In taking up the study of political economy, Ruskin was not changing his interests. There is common factor between his writings upon art and upon political economy. In both, his end was the improvement of man’s condition in the world and the development of the spiritual in men……The elements that Ruskin wished men to consider are being more and more taken into considera­tion. Man is regarded as having some other elements than combative acquisitiveness. Beauty in one’s surroundings is becoming recognized as of advantage. Parks, libraries, museums are allowed to have a certain aesthetic value. It is acknowledged that a railway-train need not be ugly and that an iron-bridge is not the worse for architecture. Societies are formed to prevent the disfiguring of landscape by advertisements. Laws are passed to obviate the clouds of smoke that darken our cities. The needless noise of city is being, bit by bit, suppressed. New schemes are devised almost daily for the housing of the workmen in model tenements and colonies. All these reforms may have nothing to do with the message of the ‘unpractical’ Ruskin; yet, coming as they do after his writings and lectures, accompanied as they are by the building of Ruskin-halls in England and America, they are suggestive. Perhaps, here as in the case of art, some are reluctant to trace an effect to its logical cause.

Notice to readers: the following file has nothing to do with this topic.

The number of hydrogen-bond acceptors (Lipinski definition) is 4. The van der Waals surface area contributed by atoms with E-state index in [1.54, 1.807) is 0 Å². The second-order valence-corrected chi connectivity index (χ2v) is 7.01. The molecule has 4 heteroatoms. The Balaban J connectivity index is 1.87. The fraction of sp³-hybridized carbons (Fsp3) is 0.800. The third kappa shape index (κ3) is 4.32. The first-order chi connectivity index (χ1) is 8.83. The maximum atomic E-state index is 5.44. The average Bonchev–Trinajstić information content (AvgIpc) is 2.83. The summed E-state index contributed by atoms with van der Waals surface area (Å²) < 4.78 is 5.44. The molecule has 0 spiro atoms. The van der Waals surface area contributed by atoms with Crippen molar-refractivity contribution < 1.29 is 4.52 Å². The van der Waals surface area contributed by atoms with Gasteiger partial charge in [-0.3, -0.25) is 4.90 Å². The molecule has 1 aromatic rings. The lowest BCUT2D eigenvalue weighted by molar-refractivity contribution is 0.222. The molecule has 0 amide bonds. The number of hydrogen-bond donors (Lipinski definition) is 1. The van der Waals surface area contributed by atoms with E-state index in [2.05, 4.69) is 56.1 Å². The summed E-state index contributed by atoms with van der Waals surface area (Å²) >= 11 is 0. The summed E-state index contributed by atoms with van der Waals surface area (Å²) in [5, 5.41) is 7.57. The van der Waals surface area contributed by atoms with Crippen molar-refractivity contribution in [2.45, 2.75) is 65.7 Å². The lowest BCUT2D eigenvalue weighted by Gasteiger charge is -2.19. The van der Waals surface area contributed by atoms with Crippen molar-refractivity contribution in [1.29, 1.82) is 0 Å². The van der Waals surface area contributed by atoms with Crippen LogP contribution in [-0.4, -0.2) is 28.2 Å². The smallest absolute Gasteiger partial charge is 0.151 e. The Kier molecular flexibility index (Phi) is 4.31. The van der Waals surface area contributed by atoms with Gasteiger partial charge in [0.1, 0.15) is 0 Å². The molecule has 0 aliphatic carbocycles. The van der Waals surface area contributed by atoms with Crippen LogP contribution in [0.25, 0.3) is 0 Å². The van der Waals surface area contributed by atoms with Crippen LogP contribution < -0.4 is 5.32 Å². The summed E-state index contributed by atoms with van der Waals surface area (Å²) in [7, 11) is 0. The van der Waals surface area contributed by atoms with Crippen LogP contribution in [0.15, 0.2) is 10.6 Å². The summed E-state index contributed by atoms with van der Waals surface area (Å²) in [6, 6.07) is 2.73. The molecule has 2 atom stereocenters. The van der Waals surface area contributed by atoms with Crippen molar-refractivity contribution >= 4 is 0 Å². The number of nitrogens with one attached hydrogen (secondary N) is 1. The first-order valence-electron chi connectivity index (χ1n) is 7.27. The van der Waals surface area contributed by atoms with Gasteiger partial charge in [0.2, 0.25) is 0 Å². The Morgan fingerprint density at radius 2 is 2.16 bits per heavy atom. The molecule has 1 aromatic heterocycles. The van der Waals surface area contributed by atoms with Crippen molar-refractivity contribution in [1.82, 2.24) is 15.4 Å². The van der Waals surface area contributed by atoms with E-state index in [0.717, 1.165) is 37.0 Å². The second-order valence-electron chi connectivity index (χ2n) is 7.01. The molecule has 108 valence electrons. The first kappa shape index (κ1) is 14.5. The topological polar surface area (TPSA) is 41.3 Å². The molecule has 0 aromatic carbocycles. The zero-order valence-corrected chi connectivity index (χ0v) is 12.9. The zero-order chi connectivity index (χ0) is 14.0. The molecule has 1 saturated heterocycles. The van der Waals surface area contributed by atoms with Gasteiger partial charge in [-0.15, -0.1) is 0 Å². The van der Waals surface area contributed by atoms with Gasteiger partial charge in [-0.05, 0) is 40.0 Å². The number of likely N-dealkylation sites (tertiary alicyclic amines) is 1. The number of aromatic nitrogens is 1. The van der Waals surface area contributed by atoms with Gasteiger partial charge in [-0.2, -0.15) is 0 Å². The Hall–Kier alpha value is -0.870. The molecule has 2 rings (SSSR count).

The word ‘tender’ in spite of his hint of sentiment, best sums up the lesson of Ruskin’s whole life and work. Tender, reverent study of God’s world, tender, helpful love for fellowman, tender patience in the well-doing of what lies nearest, tender—yes, though the voice be stern with the sense of love’s defeat—tender reproof of man that forgets he is of the spirit and that misses God’s preferred inheritance. And in his written words, in the bland, pure, soothing music of his prose, there sounds the same note of tenderness, the soft pleading of flute and hautboy, the muted softness of the gentler brass, the, vibrant passion of the reed. It is a music of peace, of all that peace brings and of all that makes for peace—beauty and noble doing and tender charity. The ideals of beauty, truth, justice, cheerful and self-sacrificing labour for the good of the community must reign in men’s hearts ; the worship of Mammon must be abandoned. Then and then alone will the prophetic vision of new heaven and a new earth be fulfilled.
Compton-Rickett summarises Ruskin’s message as follows :
“No writer in Victorian times did more than Ruskin to draw attention to the terrible wastage going on in the social organism —under present economic conditions—and to stir the individual to more serious effect in the cause of human brotherhood, not in the spirit of condescending charity, but in the saner and ampler spirit of common justice.”